|Photo courtesy of Amazon.com|
The Lord placed on my heart the state of men in the church a couple of years ago. Increasingly as I went about my life I struggled to find lay-men (ie, those not employed by churches or similar) who inspired me in their Jesus journey.
Very slowly it began to dawn on me that there might be a writing project involved. Then I had a lighning bolt moment at ACFW last year when my current publisher asked me if I had any interest in writing non-fiction. As I got back up of the floor (this is a fiction writing event isn’t it?) I pitched him an idea. It was terrible, hey, I had only begun to start bouncing a few ideas around on my journey over the Pacific. So I suggested I’d get back to him with a proposal at a later date.
As I chatted with some dear and wise friends over the course of the Conference my confidence grew that indeed I had something to work on.
On getting home I started to draft a proposal plus the first chapter and soon realised I really didn’t have much except for an overall premise. But I received some tremendous counsel from someone whom I greatly respect that gave me another lightning bolt moment.
It should be my story. Not in a memoir or autobiographical sort of way but my search for the attributes of men who have developed an intimate walk with the Lord. Certainly, we’re all aware of the great men in the Bible and others of yesteryear whom we admire but I want to meet the everyday regular guy who is living a surrendered life to Jesus.
I’ve received enthusiastic responses from everyone I’ve shared my vision for the project with: men and women, Christians and non-Christians. As an aside, it’s been fascinating the response I’ve had from non-Christians. It’s been a wonderful way of sharing about Jesus.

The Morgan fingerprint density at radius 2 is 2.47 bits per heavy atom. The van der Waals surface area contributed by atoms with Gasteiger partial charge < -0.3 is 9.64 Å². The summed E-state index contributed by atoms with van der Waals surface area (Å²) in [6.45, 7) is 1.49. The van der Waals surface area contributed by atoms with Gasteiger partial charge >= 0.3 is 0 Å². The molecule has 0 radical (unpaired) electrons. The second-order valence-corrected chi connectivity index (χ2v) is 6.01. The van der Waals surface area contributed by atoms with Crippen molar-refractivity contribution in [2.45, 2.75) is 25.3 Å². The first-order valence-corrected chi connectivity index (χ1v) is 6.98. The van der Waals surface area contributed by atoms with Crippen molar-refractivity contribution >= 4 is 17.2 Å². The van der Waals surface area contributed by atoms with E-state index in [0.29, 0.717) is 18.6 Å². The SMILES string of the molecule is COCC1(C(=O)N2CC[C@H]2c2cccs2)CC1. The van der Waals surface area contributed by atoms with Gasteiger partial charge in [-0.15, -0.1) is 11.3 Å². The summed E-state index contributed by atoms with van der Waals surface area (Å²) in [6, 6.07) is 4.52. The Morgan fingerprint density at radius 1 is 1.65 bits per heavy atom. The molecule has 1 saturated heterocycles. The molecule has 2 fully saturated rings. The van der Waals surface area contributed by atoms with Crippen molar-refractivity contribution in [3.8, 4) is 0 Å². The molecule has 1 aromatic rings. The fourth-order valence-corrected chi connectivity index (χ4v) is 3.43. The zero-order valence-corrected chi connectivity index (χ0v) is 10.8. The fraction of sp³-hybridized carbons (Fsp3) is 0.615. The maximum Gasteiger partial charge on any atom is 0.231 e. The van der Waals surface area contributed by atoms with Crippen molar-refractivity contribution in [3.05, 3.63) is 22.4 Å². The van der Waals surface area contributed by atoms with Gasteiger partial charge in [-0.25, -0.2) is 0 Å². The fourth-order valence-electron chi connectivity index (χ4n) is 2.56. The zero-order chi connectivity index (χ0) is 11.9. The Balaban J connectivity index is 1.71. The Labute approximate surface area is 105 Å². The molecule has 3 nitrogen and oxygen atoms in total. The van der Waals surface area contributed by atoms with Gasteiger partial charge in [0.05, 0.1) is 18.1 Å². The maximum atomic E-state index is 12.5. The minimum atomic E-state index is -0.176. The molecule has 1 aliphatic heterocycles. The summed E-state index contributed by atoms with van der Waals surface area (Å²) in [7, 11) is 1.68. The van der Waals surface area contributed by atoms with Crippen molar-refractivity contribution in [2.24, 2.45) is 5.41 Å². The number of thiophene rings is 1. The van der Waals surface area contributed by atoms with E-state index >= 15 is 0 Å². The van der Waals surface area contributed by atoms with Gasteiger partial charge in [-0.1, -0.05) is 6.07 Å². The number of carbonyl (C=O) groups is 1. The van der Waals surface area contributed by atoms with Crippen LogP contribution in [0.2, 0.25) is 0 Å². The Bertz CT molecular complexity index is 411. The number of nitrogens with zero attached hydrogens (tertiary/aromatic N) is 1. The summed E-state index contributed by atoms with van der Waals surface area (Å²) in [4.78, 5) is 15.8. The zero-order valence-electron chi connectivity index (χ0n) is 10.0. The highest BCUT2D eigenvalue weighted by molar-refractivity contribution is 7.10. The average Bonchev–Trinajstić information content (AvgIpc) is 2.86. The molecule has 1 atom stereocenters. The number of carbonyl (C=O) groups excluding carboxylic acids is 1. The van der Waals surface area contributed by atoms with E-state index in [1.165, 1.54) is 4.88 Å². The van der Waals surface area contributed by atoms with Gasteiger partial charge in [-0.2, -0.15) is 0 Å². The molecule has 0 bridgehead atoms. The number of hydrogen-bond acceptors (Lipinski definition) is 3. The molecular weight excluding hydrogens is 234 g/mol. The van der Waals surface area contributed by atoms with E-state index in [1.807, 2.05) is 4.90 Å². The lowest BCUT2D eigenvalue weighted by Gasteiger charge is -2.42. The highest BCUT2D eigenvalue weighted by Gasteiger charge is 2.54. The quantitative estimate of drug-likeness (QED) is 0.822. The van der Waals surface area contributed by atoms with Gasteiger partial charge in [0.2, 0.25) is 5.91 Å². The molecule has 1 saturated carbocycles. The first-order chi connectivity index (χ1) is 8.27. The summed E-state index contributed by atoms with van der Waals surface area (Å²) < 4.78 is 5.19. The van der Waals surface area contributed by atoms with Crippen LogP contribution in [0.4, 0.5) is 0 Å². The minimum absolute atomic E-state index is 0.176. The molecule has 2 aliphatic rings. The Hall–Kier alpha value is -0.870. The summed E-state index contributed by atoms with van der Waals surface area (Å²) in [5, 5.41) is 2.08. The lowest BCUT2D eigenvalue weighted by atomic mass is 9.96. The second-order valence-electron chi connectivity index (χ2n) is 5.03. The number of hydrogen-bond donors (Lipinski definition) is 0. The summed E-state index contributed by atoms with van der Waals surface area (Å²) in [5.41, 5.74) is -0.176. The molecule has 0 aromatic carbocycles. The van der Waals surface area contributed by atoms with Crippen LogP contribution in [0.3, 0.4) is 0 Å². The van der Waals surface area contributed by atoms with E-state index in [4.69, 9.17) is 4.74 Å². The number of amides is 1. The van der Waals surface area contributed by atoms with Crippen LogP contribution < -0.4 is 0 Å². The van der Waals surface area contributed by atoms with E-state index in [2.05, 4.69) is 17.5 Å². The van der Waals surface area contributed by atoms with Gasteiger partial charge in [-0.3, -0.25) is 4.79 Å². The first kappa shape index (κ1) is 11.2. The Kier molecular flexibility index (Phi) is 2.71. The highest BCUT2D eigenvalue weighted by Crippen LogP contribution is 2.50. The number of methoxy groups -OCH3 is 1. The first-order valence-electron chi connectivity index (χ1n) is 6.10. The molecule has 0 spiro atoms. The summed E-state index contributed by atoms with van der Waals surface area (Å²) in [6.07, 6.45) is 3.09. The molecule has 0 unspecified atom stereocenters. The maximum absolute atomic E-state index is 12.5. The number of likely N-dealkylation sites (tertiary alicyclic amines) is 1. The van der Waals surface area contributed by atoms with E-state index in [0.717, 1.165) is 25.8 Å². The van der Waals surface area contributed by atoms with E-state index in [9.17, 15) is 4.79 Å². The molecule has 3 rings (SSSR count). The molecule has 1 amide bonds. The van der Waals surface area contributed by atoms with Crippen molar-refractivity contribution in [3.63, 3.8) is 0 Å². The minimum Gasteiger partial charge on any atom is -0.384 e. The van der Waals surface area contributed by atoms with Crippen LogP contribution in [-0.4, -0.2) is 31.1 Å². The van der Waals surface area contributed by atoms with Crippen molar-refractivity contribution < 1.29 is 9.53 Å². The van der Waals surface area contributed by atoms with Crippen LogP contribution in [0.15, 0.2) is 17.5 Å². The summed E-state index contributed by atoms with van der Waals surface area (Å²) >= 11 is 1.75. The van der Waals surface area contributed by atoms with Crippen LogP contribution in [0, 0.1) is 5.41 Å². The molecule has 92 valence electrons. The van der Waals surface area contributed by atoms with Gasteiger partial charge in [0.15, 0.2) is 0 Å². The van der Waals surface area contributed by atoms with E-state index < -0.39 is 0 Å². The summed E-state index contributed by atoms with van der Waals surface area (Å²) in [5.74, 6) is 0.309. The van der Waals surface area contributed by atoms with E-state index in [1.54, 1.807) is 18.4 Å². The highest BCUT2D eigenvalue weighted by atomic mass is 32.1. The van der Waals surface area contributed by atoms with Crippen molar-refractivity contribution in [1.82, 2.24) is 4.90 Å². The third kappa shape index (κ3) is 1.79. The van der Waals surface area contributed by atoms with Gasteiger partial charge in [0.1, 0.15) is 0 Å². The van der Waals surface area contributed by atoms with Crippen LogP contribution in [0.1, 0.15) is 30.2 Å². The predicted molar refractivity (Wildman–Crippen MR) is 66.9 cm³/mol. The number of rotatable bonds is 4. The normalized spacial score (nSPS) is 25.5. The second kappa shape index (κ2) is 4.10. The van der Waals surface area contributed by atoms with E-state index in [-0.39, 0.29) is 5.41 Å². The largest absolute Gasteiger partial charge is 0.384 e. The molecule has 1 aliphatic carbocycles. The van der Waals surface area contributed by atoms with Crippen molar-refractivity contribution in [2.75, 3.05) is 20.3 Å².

I’m presently in interview mode, really to both validate my premise (hey, I might just live a sheltered life and these types of blokes are all around) and to discover men’s opinions on intimacy with God.
Even though a lot of my life’s writing has been non-fiction of sorts (business, blogging, etc) I’ve struggled with the transition from fiction to non-fiction. I also read far more non-fiction than I do fiction including books similar to what I’m writing. Yes, it’s still story telling but I can’t just make up stuff; I don’t have these crazy characters running around in my head telling me what they’re going to do or not do.
A boss shared some wisdom with me when I was in my 20’s: you can’t always tell people what you think they need to do or know; rather you have to allow them to self-discover it. I’m thinking writing non-fiction is a bit like that.
Enjoy the process
Jim Rubart only reminded me of the importance of this in his excellent Novel Rocket post this week: “the journey and who you’re becoming on the journey is the prize.”
Often when I start out on a new adventure I head off on my own. I step out knowing God is in it but start without actively engaging Him in the process. Silly me. Again, Ian?
Maybe this is why He has me doing this project: so I wouldn’t just find men who have the answer (or some of it) but rather that I’d self-discover what intimacy with Him is!
I can’t do this project without having Him front and centre.
And that’s my greatest desire!What’s something you’ve self-discovered through your writing journey?
Ian Acheson is an author and strategy consultant based in Sydney. Ian's first novel of speculative fiction, Angelguard, is available in the US, UK, Canada and Australia. Angelguard was recognised with the 2014 Selah Award for Speculative Fiction.You can find more about Angelguard at Ian's website, on his author Facebook page and Twitter